Jul 14, 2009
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Alberto guilty but he had a good reason. The Killer turns into the squeeler and is given a half slap. Opps all over!! The procedures are overturned for a few big riders..Rider has a positive and gives money years later to buy a testing machine..we caught you but go get punished in Spain..now that made sense. This riders union is keeping track of retirement funds and workmans comp? I would check my pay stub..I wouldn't trust McQuaid to make change for a newspaper.
 
Oct 16, 2010
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Se&#241 said:
Oh, really?? How so??
look at the whole, and be man enough to admit that Spain's institutionalized powers are looking really bad.
(and leave the USA, Italy, and Eastern Germany out of this)
 
Jul 22, 2009
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sniper said:
look at the whole, and be man enough to admit that Spain's institutionalized powers are looking really bad.
(and leave the USA, Italy, and Eastern Germany out of this)
At what "whole"? What do the Spanish couts have to do with the RFEC's ruling on the Contador case? I'm not understanding how you can make that leap of faith.
 
Oct 25, 2010
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sniper said:
look at the whole, and be man enough to admit that Spain's institutionalized powers are looking really bad.
(and leave the USA, Italy, and Eastern Germany out of this)
It might make all of Spain look bad (hero protection), but I don't know how you can link that to the Spanish court system.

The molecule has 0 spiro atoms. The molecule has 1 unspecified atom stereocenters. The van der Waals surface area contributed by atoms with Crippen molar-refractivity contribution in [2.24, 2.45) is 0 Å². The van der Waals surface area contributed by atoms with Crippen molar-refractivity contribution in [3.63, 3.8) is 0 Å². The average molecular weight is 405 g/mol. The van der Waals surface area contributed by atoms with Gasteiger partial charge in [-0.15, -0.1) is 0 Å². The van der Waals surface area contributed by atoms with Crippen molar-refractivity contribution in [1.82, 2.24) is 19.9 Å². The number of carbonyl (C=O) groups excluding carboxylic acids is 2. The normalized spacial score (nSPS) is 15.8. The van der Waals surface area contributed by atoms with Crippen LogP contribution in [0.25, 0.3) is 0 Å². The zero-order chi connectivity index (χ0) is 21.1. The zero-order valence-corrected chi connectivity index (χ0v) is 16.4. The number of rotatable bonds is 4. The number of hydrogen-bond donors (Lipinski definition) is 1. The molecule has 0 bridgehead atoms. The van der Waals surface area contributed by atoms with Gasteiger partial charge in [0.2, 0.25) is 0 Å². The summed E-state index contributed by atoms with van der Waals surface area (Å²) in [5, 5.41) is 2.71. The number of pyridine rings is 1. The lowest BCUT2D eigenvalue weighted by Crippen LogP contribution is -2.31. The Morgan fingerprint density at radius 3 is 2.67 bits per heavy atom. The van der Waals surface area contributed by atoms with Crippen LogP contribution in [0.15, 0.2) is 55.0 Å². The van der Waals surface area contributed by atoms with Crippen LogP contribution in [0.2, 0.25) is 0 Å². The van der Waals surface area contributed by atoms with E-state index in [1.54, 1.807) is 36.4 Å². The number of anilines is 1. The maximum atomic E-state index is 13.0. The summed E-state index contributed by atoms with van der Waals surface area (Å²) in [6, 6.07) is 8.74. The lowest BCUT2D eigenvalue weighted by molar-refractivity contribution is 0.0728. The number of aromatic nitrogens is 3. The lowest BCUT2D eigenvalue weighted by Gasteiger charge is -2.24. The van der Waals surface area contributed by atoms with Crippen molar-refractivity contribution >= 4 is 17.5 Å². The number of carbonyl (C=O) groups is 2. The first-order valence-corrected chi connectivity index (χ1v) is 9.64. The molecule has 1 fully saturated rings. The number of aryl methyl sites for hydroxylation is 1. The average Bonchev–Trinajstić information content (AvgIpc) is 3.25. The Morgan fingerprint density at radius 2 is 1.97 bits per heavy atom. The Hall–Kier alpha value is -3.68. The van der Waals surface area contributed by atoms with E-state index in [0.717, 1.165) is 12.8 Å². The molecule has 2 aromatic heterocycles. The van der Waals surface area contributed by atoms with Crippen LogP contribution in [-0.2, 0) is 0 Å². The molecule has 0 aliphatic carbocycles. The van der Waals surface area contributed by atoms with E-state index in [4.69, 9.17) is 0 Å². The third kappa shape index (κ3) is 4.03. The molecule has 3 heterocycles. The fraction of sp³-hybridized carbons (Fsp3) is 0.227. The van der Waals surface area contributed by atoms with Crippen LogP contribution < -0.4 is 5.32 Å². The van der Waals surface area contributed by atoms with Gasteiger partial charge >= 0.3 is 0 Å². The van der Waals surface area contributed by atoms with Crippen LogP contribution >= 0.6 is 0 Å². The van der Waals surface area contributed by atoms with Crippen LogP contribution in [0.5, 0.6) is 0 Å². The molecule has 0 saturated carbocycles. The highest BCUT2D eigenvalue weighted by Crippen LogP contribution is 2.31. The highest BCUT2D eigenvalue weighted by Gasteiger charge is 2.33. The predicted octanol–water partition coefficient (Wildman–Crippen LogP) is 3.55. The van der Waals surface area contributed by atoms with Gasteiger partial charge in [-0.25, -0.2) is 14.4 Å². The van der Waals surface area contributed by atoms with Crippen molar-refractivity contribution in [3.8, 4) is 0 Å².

Oct 16, 2010
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Se&#241 said:
At what "whole"? What do the Spanish couts have to do with the RFEC's ruling on the Contador case? I'm not understanding how you can make that leap of faith.
BotanyBay said:
It might make all of Spain look bad (hero protection), but I don't know how you can link that to the Spanish court system.
Admitted, the court should be left out. I wasn't aware that I was making that link. Was I?

that's what I meant with looking at the "whole": how OP was covered up (by whom? you tell me), and now, how AC is again being protected from above, by several institutionalized powers such as the RFEC, and the government (aren't those institutionalized powers?).
EDIT: If AC had been duly banned after OP, this whole theatre wouldn'T have played right now.
 
Jul 9, 2009
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sniper said:
Admitted, the court should be left out. I wasn't aware that I was making that link. Was I?

that's what I meant with looking at the "whole": how OP was covered up (by whom? you tell me), and now, how AC is again being protected from above, by several institutionalized powers such as the RFEC, and the government (aren't those institutionalized powers?).
EDIT: If AC had been duly banned after OP, this whole theatre wouldn'T have played right now.
Yeah, Puerto was the Spanish court system. This time it's the politicians. And UCI.:rolleyes:
 
Apr 28, 2010
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Allright we have had more than enough threads dealing with the Spanish sporting tribunals